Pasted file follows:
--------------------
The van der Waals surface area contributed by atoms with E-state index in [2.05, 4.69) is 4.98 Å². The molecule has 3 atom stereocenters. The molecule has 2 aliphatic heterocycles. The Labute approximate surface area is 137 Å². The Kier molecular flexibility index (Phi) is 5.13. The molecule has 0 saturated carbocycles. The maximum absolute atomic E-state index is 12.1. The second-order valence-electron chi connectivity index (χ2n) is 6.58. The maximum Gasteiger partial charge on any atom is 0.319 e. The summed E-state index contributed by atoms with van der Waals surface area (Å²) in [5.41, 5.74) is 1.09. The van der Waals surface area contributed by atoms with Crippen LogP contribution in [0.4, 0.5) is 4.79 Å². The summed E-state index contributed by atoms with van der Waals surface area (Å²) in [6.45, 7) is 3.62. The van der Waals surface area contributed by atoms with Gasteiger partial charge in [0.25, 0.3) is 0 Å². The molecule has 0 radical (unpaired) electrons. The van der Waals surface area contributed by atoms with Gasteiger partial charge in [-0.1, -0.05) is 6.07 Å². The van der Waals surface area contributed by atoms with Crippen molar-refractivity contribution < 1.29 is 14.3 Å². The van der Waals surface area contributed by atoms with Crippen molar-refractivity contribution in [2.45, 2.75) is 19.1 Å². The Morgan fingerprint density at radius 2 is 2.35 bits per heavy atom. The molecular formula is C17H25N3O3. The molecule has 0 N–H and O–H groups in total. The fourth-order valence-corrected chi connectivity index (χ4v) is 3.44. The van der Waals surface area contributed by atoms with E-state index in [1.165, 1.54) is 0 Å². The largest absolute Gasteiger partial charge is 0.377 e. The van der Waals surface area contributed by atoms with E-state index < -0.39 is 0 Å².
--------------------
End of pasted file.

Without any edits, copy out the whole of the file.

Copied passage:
The van der Waals surface area contributed by atoms with E-state index in [2.05, 4.69) is 4.98 Å². The molecule has 3 atom stereocenters. The molecule has 2 aliphatic heterocycles. The Labute approximate surface area is 137 Å². The Kier molecular flexibility index (Phi) is 5.13. The molecule has 0 saturated carbocycles. The maximum absolute atomic E-state index is 12.1. The second-order valence-electron chi connectivity index (χ2n) is 6.58. The maximum Gasteiger partial charge on any atom is 0.319 e. The summed E-state index contributed by atoms with van der Waals surface area (Å²) in [5.41, 5.74) is 1.09. The van der Waals surface area contributed by atoms with Crippen LogP contribution in [0.4, 0.5) is 4.79 Å². The summed E-state index contributed by atoms with van der Waals surface area (Å²) in [6.45, 7) is 3.62. The van der Waals surface area contributed by atoms with Gasteiger partial charge in [0.25, 0.3) is 0 Å². The molecule has 0 radical (unpaired) electrons. The van der Waals surface area contributed by atoms with Gasteiger partial charge in [-0.1, -0.05) is 6.07 Å². The van der Waals surface area contributed by atoms with Crippen molar-refractivity contribution < 1.29 is 14.3 Å². The van der Waals surface area contributed by atoms with Crippen molar-refractivity contribution in [2.45, 2.75) is 19.1 Å². The Morgan fingerprint density at radius 2 is 2.35 bits per heavy atom. The molecular formula is C17H25N3O3. The molecule has 0 N–H and O–H groups in total. The fourth-order valence-corrected chi connectivity index (χ4v) is 3.44. The van der Waals surface area contributed by atoms with E-state index in [1.165, 1.54) is 0 Å². The largest absolute Gasteiger partial charge is 0.377 e. The van der Waals surface area contributed by atoms with E-state index < -0.39 is 0 Å².